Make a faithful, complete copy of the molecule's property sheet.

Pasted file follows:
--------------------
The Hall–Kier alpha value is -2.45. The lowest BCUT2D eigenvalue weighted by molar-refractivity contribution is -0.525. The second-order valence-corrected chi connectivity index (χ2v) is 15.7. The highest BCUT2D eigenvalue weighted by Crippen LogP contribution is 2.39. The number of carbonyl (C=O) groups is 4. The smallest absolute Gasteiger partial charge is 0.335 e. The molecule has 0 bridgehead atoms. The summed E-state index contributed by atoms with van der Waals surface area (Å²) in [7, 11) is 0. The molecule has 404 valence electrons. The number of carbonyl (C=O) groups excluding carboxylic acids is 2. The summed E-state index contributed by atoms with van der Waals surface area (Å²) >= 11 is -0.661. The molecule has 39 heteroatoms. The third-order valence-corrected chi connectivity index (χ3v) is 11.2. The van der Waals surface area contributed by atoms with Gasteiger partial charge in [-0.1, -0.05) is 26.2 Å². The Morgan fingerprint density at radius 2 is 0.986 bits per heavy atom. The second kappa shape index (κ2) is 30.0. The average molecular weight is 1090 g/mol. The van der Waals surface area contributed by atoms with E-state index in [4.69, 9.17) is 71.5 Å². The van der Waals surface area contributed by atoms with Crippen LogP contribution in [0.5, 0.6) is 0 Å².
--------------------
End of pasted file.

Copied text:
The Hall–Kier alpha value is -2.45. The lowest BCUT2D eigenvalue weighted by molar-refractivity contribution is -0.525. The second-order valence-corrected chi connectivity index (χ2v) is 15.7. The highest BCUT2D eigenvalue weighted by Crippen LogP contribution is 2.39. The number of carbonyl (C=O) groups is 4. The smallest absolute Gasteiger partial charge is 0.335 e. The molecule has 0 bridgehead atoms. The summed E-state index contributed by atoms with van der Waals surface area (Å²) in [7, 11) is 0. The molecule has 404 valence electrons. The number of carbonyl (C=O) groups excluding carboxylic acids is 2. The summed E-state index contributed by atoms with van der Waals surface area (Å²) >= 11 is -0.661. The molecule has 39 heteroatoms. The third-order valence-corrected chi connectivity index (χ3v) is 11.2. The van der Waals surface area contributed by atoms with Gasteiger partial charge in [-0.1, -0.05) is 26.2 Å². The Morgan fingerprint density at radius 2 is 0.986 bits per heavy atom. The second kappa shape index (κ2) is 30.0. The average molecular weight is 1090 g/mol. The van der Waals surface area contributed by atoms with E-state index in [4.69, 9.17) is 71.5 Å². The van der Waals surface area contributed by atoms with Crippen LogP contribution in [0.5, 0.6) is 0 Å².